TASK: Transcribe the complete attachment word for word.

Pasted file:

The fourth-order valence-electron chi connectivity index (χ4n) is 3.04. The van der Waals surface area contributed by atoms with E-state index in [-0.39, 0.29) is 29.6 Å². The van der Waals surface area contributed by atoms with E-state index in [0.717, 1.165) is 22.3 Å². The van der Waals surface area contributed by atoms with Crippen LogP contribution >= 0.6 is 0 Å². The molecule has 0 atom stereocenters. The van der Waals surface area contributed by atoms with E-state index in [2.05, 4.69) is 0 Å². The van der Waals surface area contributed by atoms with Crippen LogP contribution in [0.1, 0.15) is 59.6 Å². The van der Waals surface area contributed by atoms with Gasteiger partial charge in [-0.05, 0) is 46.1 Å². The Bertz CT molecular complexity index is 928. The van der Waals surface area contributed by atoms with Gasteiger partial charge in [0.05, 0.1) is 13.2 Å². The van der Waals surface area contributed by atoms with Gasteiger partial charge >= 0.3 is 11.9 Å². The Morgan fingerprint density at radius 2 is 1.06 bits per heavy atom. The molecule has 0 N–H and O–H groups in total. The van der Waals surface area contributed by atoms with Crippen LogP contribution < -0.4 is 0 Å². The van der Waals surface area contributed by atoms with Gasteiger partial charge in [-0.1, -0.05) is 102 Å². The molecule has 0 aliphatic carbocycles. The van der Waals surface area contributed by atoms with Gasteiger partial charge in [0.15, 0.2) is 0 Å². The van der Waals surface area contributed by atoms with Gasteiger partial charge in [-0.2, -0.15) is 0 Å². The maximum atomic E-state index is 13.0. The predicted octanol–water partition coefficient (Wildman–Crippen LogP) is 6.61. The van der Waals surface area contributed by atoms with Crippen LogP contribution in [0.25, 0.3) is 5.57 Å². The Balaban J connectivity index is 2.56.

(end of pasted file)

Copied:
The fourth-order valence-electron chi connectivity index (χ4n) is 3.04. The van der Waals surface area contributed by atoms with E-state index in [-0.39, 0.29) is 29.6 Å². The van der Waals surface area contributed by atoms with E-state index in [0.717, 1.165) is 22.3 Å². The van der Waals surface area contributed by atoms with Crippen LogP contribution >= 0.6 is 0 Å². The molecule has 0 atom stereocenters. The van der Waals surface area contributed by atoms with E-state index in [2.05, 4.69) is 0 Å². The van der Waals surface area contributed by atoms with Crippen LogP contribution in [0.1, 0.15) is 59.6 Å². The van der Waals surface area contributed by atoms with Gasteiger partial charge in [-0.05, 0) is 46.1 Å². The Bertz CT molecular complexity index is 928. The van der Waals surface area contributed by atoms with Gasteiger partial charge in [0.05, 0.1) is 13.2 Å². The van der Waals surface area contributed by atoms with Gasteiger partial charge >= 0.3 is 11.9 Å². The Morgan fingerprint density at radius 2 is 1.06 bits per heavy atom. The molecule has 0 N–H and O–H groups in total. The van der Waals surface area contributed by atoms with Crippen LogP contribution < -0.4 is 0 Å². The van der Waals surface area contributed by atoms with Gasteiger partial charge in [-0.1, -0.05) is 102 Å². The molecule has 0 aliphatic carbocycles. The van der Waals surface area contributed by atoms with Gasteiger partial charge in [0.15, 0.2) is 0 Å². The van der Waals surface area contributed by atoms with Gasteiger partial charge in [-0.2, -0.15) is 0 Å². The maximum atomic E-state index is 13.0. The predicted octanol–water partition coefficient (Wildman–Crippen LogP) is 6.61. The van der Waals surface area contributed by atoms with Crippen LogP contribution in [0.25, 0.3) is 5.57 Å². The Balaban J connectivity index is 2.56.